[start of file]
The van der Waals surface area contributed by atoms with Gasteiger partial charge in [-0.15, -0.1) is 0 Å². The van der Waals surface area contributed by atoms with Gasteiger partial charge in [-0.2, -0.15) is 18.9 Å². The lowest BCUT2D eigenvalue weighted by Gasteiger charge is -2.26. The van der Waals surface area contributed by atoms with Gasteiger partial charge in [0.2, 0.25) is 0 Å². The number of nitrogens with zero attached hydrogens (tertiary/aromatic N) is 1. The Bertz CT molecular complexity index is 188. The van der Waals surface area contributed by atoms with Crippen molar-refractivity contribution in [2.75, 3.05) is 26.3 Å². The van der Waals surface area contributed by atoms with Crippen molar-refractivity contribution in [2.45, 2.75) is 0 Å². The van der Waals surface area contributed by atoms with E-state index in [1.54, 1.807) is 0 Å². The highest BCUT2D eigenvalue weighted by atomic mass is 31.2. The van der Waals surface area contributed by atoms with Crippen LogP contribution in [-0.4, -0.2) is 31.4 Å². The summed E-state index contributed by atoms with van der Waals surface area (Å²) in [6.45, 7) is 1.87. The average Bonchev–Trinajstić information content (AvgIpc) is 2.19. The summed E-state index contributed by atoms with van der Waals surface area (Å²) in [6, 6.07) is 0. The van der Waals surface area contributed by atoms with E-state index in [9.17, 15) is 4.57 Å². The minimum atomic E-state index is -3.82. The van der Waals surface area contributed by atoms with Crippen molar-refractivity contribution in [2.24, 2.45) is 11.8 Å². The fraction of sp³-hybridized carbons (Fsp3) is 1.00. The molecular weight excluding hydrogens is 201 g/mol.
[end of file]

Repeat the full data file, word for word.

The van der Waals surface area contributed by atoms with Gasteiger partial charge in [-0.15, -0.1) is 0 Å². The van der Waals surface area contributed by atoms with Gasteiger partial charge in [-0.2, -0.15) is 18.9 Å². The lowest BCUT2D eigenvalue weighted by Gasteiger charge is -2.26. The van der Waals surface area contributed by atoms with Gasteiger partial charge in [0.2, 0.25) is 0 Å². The number of nitrogens with zero attached hydrogens (tertiary/aromatic N) is 1. The Bertz CT molecular complexity index is 188. The van der Waals surface area contributed by atoms with Crippen molar-refractivity contribution in [2.75, 3.05) is 26.3 Å². The van der Waals surface area contributed by atoms with Crippen molar-refractivity contribution in [2.45, 2.75) is 0 Å². The van der Waals surface area contributed by atoms with E-state index in [1.54, 1.807) is 0 Å². The highest BCUT2D eigenvalue weighted by atomic mass is 31.2. The van der Waals surface area contributed by atoms with Crippen LogP contribution in [-0.4, -0.2) is 31.4 Å². The summed E-state index contributed by atoms with van der Waals surface area (Å²) in [6.45, 7) is 1.87. The average Bonchev–Trinajstić information content (AvgIpc) is 2.19. The summed E-state index contributed by atoms with van der Waals surface area (Å²) in [6, 6.07) is 0. The van der Waals surface area contributed by atoms with E-state index in [9.17, 15) is 4.57 Å². The minimum atomic E-state index is -3.82. The van der Waals surface area contributed by atoms with Crippen molar-refractivity contribution in [2.24, 2.45) is 11.8 Å². The fraction of sp³-hybridized carbons (Fsp3) is 1.00. The molecular weight excluding hydrogens is 201 g/mol.